Elections will be held in 176,606 polling units located in 8,809 registration areas or electoral wards in 774 local government areas nationwide. The commission, however, said voting would not take place in 240 polling units mainly because of insecurity or because communities there have been displaced by violence.
INEC says it will need 707,384 presiding and assistant presiding officers, 17,685 supervisory presiding officers, 9,620 returning officers and 530,538 security officials to oversee the elections.
Polling stations will be open for six hours, from 8.30am to 2.30pm. Voters who are still in the queue as of 2.30 pm will be allowed to go through and cast their ballots.
Over 200,000 Bimodal Voter Accreditation Systems are being deployed to verify voter identity through fingerprint or facial recognition to help combat fraud, corruption and tallying errors.
To be declared winner of the presidential election, a candidate must have obtained the highest number of votes and must also poll at least 25 per cent of the ballots in at least two-third of the 36 states and Abuja. If none of the candidates meets the requirements, there will be a run-off between the two top candidates within 21 days.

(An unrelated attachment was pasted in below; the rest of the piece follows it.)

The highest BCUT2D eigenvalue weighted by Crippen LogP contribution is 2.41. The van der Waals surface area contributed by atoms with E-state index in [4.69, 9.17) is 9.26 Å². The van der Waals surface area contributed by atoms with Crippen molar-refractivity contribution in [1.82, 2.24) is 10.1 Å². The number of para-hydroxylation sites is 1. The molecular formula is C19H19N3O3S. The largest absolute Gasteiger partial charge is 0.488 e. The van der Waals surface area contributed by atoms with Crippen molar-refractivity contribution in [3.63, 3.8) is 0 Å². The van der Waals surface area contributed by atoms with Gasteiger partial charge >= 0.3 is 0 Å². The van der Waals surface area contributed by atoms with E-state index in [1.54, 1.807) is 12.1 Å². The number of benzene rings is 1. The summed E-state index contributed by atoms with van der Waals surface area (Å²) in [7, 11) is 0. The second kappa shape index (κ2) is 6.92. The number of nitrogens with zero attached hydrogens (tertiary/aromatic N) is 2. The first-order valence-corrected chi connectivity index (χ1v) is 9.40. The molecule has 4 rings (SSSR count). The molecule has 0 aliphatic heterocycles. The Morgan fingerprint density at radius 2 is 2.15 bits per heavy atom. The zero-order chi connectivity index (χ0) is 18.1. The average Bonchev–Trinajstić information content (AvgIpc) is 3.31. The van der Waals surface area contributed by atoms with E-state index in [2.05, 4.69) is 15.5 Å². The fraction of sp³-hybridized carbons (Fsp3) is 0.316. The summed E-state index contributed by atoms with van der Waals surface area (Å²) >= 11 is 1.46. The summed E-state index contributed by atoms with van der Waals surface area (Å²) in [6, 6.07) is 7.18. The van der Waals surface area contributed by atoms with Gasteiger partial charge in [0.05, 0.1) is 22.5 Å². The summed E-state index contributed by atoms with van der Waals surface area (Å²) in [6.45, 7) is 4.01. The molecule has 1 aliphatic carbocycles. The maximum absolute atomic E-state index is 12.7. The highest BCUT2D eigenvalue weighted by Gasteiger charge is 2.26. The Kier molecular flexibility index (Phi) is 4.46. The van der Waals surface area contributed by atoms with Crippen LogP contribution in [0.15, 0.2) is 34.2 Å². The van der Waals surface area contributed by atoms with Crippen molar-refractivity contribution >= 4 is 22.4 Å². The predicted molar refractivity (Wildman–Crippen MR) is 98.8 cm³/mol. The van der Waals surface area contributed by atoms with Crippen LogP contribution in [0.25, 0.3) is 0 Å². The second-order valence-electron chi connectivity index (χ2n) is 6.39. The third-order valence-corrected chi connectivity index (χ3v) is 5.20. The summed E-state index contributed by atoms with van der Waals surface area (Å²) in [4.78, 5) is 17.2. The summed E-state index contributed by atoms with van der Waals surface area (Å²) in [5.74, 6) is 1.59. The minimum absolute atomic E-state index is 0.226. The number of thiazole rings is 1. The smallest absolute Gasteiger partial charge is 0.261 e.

‘Fake’ audio clip
Meanwhile, Atiku on Friday described as “utter rubbish” an audio clip circulating in social media wherein he alongside his running mate, Ifeanyi Okowa, and the Sokoto State Governor, Aminu Tambuwal, allegedly hatched plans to scuttle the election.
In a statement issued by his Special Assistant on Public Communication, Mr Phrank Shaibu, the former vice-president said the clip confirmed his alarm that the ruling party would take propaganda to new heights a few hours to balloting.
The statement read in part, “We warned last week that as the election approaches, there would be a spike in the rate of propaganda on social media. With barely 24 hours to the poll, we have witnessed propaganda from not just the All Progressives Congress, but the Labour Party as well.
“In this latest drivel, a montage of speeches delivered by Atiku, Tambuwal and Okowa since last year were manipulated and pieced together to give an impression that they were discussing plans to rig Saturday’s election. In this age of artificial intelligence technology, even dead people can be portrayed as delivering speeches. This is nothing new!
“For the record, Atiku has run in two presidential elections and has never been indicted or prosecuted for election violence or vote-buying.
But some people think they can sell a narrative of Atiku manipulating this election. This is indeed the height of desperation, the last kick of a dying horse. The APC and the Labour Party must note that elections are not won on social media but at the polling units.”